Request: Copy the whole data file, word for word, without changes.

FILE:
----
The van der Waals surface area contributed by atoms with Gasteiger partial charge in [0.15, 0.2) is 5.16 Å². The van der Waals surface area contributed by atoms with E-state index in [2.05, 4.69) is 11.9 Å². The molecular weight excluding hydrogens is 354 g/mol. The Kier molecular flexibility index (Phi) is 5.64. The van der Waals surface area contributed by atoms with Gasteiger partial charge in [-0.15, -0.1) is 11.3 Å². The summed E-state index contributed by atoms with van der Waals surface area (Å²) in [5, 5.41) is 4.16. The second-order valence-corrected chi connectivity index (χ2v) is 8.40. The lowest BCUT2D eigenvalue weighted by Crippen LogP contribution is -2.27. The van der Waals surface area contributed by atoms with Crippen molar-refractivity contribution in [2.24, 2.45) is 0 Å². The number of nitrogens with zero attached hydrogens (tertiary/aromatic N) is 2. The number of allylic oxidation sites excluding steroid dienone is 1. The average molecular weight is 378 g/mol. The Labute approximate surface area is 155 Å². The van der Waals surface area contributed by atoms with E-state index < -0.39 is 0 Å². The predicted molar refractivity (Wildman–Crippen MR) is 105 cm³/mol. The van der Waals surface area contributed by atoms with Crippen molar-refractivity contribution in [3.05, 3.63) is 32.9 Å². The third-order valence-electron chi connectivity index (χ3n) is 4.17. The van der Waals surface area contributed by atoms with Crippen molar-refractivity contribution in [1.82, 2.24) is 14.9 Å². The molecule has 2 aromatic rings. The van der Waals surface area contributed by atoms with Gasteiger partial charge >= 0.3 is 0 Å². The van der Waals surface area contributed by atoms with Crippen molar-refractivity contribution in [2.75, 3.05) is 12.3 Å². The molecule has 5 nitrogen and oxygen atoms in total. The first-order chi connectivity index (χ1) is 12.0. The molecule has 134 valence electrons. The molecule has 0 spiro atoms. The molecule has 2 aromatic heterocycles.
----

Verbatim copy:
The van der Waals surface area contributed by atoms with Gasteiger partial charge in [0.15, 0.2) is 5.16 Å². The van der Waals surface area contributed by atoms with E-state index in [2.05, 4.69) is 11.9 Å². The molecular weight excluding hydrogens is 354 g/mol. The Kier molecular flexibility index (Phi) is 5.64. The van der Waals surface area contributed by atoms with Gasteiger partial charge in [-0.15, -0.1) is 11.3 Å². The summed E-state index contributed by atoms with van der Waals surface area (Å²) in [5, 5.41) is 4.16. The second-order valence-corrected chi connectivity index (χ2v) is 8.40. The lowest BCUT2D eigenvalue weighted by Crippen LogP contribution is -2.27. The van der Waals surface area contributed by atoms with Crippen molar-refractivity contribution in [2.24, 2.45) is 0 Å². The number of nitrogens with zero attached hydrogens (tertiary/aromatic N) is 2. The number of allylic oxidation sites excluding steroid dienone is 1. The average molecular weight is 378 g/mol. The Labute approximate surface area is 155 Å². The van der Waals surface area contributed by atoms with E-state index < -0.39 is 0 Å². The predicted molar refractivity (Wildman–Crippen MR) is 105 cm³/mol. The van der Waals surface area contributed by atoms with Crippen molar-refractivity contribution in [3.05, 3.63) is 32.9 Å². The third-order valence-electron chi connectivity index (χ3n) is 4.17. The van der Waals surface area contributed by atoms with Crippen molar-refractivity contribution in [1.82, 2.24) is 14.9 Å². The molecule has 2 aromatic rings. The van der Waals surface area contributed by atoms with Gasteiger partial charge >= 0.3 is 0 Å². The van der Waals surface area contributed by atoms with Crippen molar-refractivity contribution in [2.75, 3.05) is 12.3 Å². The molecule has 5 nitrogen and oxygen atoms in total. The first-order chi connectivity index (χ1) is 12.0. The molecule has 134 valence electrons. The molecule has 0 spiro atoms. The molecule has 2 aromatic heterocycles.